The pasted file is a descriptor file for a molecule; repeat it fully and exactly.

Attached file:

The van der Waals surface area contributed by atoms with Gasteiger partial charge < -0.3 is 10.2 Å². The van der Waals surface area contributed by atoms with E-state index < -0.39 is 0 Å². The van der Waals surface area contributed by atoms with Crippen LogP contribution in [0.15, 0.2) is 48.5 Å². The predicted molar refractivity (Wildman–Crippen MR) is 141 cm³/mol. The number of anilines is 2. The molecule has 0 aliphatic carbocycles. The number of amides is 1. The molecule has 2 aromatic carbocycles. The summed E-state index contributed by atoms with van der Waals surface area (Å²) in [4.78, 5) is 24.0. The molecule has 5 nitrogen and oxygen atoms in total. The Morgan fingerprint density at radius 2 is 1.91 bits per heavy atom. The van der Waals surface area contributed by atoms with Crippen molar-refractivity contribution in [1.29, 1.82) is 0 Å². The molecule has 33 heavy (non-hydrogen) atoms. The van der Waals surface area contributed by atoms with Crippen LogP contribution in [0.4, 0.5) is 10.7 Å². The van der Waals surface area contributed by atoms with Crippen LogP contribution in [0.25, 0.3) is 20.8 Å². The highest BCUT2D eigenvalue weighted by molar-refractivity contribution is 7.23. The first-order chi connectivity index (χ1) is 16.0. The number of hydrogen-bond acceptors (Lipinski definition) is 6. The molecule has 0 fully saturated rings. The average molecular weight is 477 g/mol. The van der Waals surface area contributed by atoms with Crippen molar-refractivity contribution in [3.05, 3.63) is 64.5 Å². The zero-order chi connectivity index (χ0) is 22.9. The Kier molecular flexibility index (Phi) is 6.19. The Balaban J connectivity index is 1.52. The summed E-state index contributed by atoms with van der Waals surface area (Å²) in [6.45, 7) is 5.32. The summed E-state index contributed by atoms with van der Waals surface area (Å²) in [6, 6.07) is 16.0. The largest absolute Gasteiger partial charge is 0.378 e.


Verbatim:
The van der Waals surface area contributed by atoms with Gasteiger partial charge < -0.3 is 10.2 Å². The van der Waals surface area contributed by atoms with E-state index < -0.39 is 0 Å². The van der Waals surface area contributed by atoms with Crippen LogP contribution in [0.15, 0.2) is 48.5 Å². The predicted molar refractivity (Wildman–Crippen MR) is 141 cm³/mol. The number of anilines is 2. The molecule has 0 aliphatic carbocycles. The number of amides is 1. The molecule has 2 aromatic carbocycles. The summed E-state index contributed by atoms with van der Waals surface area (Å²) in [4.78, 5) is 24.0. The molecule has 5 nitrogen and oxygen atoms in total. The Morgan fingerprint density at radius 2 is 1.91 bits per heavy atom. The van der Waals surface area contributed by atoms with Crippen molar-refractivity contribution in [1.29, 1.82) is 0 Å². The molecule has 33 heavy (non-hydrogen) atoms. The van der Waals surface area contributed by atoms with Crippen LogP contribution in [0.4, 0.5) is 10.7 Å². The van der Waals surface area contributed by atoms with Crippen LogP contribution in [0.25, 0.3) is 20.8 Å². The highest BCUT2D eigenvalue weighted by molar-refractivity contribution is 7.23. The first-order chi connectivity index (χ1) is 16.0. The number of hydrogen-bond acceptors (Lipinski definition) is 6. The molecule has 0 fully saturated rings. The average molecular weight is 477 g/mol. The van der Waals surface area contributed by atoms with Crippen molar-refractivity contribution in [3.05, 3.63) is 64.5 Å². The zero-order chi connectivity index (χ0) is 22.9. The Kier molecular flexibility index (Phi) is 6.19. The Balaban J connectivity index is 1.52. The summed E-state index contributed by atoms with van der Waals surface area (Å²) in [6.45, 7) is 5.32. The summed E-state index contributed by atoms with van der Waals surface area (Å²) in [6, 6.07) is 16.0. The largest absolute Gasteiger partial charge is 0.378 e.